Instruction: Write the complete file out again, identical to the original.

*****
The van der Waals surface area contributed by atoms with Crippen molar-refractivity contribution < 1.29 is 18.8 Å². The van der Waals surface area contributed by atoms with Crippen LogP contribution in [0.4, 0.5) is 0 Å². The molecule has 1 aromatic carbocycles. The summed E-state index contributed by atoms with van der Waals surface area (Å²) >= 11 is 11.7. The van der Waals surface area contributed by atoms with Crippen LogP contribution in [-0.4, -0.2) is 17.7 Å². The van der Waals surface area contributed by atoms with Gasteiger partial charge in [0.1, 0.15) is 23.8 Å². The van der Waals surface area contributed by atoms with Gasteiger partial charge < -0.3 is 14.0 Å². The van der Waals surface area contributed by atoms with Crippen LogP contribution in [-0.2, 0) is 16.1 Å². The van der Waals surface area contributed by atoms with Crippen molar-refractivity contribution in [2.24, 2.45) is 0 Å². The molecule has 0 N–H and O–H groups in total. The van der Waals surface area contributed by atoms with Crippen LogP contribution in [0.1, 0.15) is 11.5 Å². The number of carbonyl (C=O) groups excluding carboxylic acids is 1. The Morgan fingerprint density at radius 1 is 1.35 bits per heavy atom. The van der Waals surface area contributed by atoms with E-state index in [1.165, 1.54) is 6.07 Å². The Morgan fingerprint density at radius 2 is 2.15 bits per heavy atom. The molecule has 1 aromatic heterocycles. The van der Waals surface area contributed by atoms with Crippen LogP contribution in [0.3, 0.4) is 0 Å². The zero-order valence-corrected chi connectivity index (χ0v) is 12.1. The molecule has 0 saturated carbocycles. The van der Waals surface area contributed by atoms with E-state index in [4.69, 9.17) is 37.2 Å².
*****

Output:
The van der Waals surface area contributed by atoms with Crippen molar-refractivity contribution < 1.29 is 18.8 Å². The van der Waals surface area contributed by atoms with Crippen LogP contribution in [0.4, 0.5) is 0 Å². The molecule has 1 aromatic carbocycles. The summed E-state index contributed by atoms with van der Waals surface area (Å²) >= 11 is 11.7. The van der Waals surface area contributed by atoms with Crippen LogP contribution in [-0.4, -0.2) is 17.7 Å². The van der Waals surface area contributed by atoms with Gasteiger partial charge in [0.1, 0.15) is 23.8 Å². The van der Waals surface area contributed by atoms with Gasteiger partial charge < -0.3 is 14.0 Å². The van der Waals surface area contributed by atoms with Crippen LogP contribution in [-0.2, 0) is 16.1 Å². The van der Waals surface area contributed by atoms with Crippen molar-refractivity contribution in [2.24, 2.45) is 0 Å². The molecule has 0 N–H and O–H groups in total. The van der Waals surface area contributed by atoms with Crippen LogP contribution in [0.1, 0.15) is 11.5 Å². The number of carbonyl (C=O) groups excluding carboxylic acids is 1. The Morgan fingerprint density at radius 1 is 1.35 bits per heavy atom. The van der Waals surface area contributed by atoms with E-state index in [1.165, 1.54) is 6.07 Å². The Morgan fingerprint density at radius 2 is 2.15 bits per heavy atom. The molecule has 1 aromatic heterocycles. The van der Waals surface area contributed by atoms with Crippen LogP contribution in [0.3, 0.4) is 0 Å². The zero-order valence-corrected chi connectivity index (χ0v) is 12.1. The molecule has 0 saturated carbocycles. The van der Waals surface area contributed by atoms with E-state index in [4.69, 9.17) is 37.2 Å².